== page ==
Chief’s Corner: Disasters can strike Lake Tahoe Basin, be prepared

September is National Preparedness Month which reminds everyone to prepare themselves, their families and their communities for disasters that could happen. This year's theme is: "Disasters Happen. Prepare Now. Learn How."

So how can you prepare for a disaster? First, it's important to be informed and stay informed. There are many different emergency notification systems that you can enroll in the area that you reside.

A great resource is Nixle, which will forward you alerts from your local agencies regarding severe weather, criminal activities, severe traffic and other important messages. You can sign up by texting your zip code to 888777. Research and sign up for what notification systems are available for your specific area.

It is very important to make sure you and your family have an emergency plan and that you have practiced it. There are a number of resources available online with great information on what to include in your plan — http://www.ready.gov has a great selection of information and assistance.

When making your plan, consider the specific people and needs in your household, such as infants, elderly, disabled, as well as indoor and outdoor pets. While making your emergency plan, go over basic fire safety with your family.

Check to make sure the smoke and carbon monoxide detectors in your home are working and teach your children what to do if they go off. Make sure that you know how to use a fire extinguisher. The easy way to remember is to PASS it: pull (the safety pin), aim (at the base of the flames), squeeze (the handle), sweep (back and forth).

Teach your children how to call 911, when they should, and what information they will need to pass on to the operator, especially your home address.

Make sure that you have emergency kits stocked with basic supplies in your home, office and car. It's imperative that you have enough water and food to last each person in your family at least three days, as well as a battery-powered radio, flashlight, first aid kit and extra batteries.

It's also a good idea to have your important documents, such as passports, account numbers and contact phone numbers in an easily accessible place. You can find a comprehensive list of items you need at ready.gov/build-a-kit.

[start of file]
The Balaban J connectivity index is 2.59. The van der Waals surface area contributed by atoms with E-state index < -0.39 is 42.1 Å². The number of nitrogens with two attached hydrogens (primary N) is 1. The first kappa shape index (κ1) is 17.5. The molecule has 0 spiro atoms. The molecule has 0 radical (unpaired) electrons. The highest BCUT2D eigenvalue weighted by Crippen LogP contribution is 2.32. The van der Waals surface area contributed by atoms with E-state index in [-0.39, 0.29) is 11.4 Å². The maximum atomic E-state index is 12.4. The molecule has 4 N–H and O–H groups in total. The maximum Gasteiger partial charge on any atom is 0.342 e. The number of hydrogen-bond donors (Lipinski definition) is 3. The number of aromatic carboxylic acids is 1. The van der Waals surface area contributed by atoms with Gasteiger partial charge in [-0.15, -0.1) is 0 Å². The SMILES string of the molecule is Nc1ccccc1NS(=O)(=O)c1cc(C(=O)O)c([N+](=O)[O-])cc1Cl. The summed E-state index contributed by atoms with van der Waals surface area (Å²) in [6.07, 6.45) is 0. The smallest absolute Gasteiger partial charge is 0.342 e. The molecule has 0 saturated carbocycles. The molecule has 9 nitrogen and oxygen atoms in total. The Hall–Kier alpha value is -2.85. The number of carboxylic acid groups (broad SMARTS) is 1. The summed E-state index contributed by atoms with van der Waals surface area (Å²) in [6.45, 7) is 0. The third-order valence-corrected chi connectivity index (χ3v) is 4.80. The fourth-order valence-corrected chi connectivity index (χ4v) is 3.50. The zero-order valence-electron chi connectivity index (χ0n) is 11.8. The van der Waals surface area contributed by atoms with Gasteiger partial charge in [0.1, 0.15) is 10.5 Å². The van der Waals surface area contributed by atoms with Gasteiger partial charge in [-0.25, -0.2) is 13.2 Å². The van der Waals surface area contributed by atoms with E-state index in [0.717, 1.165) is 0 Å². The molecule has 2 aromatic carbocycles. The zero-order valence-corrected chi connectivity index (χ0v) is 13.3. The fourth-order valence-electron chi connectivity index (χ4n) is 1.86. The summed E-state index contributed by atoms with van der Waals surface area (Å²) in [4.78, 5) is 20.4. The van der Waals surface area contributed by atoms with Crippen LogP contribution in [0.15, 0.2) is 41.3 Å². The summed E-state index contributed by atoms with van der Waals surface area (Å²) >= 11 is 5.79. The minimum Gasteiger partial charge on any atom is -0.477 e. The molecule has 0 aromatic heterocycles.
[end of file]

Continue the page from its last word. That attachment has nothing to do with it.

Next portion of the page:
Lastly, check your insurance coverage. If disaster strikes, having the proper insurance policy is the best way to ensure that you will be able to repair, rebuild and replace anything that is damaged.

Maintaining a detailed inventory of your family's belongings will help you if a disaster strikes. You can take photos or videos to help you record your belongings, but be sure to also write down descriptions, including year, make and model numbers. Be sure to store your inventory somewhere it can be easily accessed after a disaster.

Allen Riley is fire chief at Squaw Valley Fire Department.

Chief’s Corner: Wildland fire outlook for Lake Tahoe

As we start to see and feel the change in the seasons, it is time to prepare for the potential wildfire season. April showers bring May flowers, time to take off the snow tires and get out the rake!

While a wet March helped get us to refill the lake and salvage the ski season, it only supplied the state with nearly 50 percent of normal for the yearly snow pack. Despite the wet spring, the entire region has a substantial precipitation deficit.

It is expected that the live fuels in our area will peak out at lower than average live fuel moisture reading and decline sooner than normal, reaching critical values for wildfire activity earlier than most years.

The June forecasted weather is for dry and warm conditions, therefore it is expected that fire activity will ramp up, and this represents an earlier start than average by a few weeks. For more fire weather forecast information, visit the Northern California Geographic Coordination Center website at bit.ly/NorCalOutlook.

The local fire departments rely on the homeowners and the public to help prevent life and property losses from wildland fires. We accomplish this through public cooperation and enforcement of California's defensible space laws. The local fire departments will be out doing defensible space inspections early this year, and we encourage you to do your yard clean up sooner than later!

These laws are designed to help firefighters protect your home during a wildland fire and most importantly, help your home stand alone when firefighting resources are limited. For more information on defensible space visit the Ready for Wildfire website at bit.ly/DefenseSpace.

For those landowners of vacant lots, Placer County has enacted a "Hazardous Vegetation Abatement on Unimproved Parcels" program. The purpose of the program is to ensure that the owners of these lots do their part in hazardous vegetation abatement. The ordinance (Placer County Code Chapter 9, Article 9.32, Part 4) allows the County of Placer to authorize the abatement. The code can be viewed at bit.ly/2rOu59L.

The Eastern Regional Landfill works with all the local agencies with Community Green Waste Drop Off Events, and some of the fire districts offer a chipping program. Contact your local fire department to find more info for your area. If you are taking down adult sized trees, keep in mind that you may be required to obtain a permit from the county your home is in and, if you live in the Tahoe Basin, from the Tahoe Regional Planning Agency and/or your local fire department.

Our goal is to keep our community lean, clean and green! We want to increase public awareness so that we have another fun, smoke-free summer. So, please get your properties in compliance early this year and maintain it until the fall moisture arrives.

Allen Riley is the fire chief at the Squaw Valley Fire Department.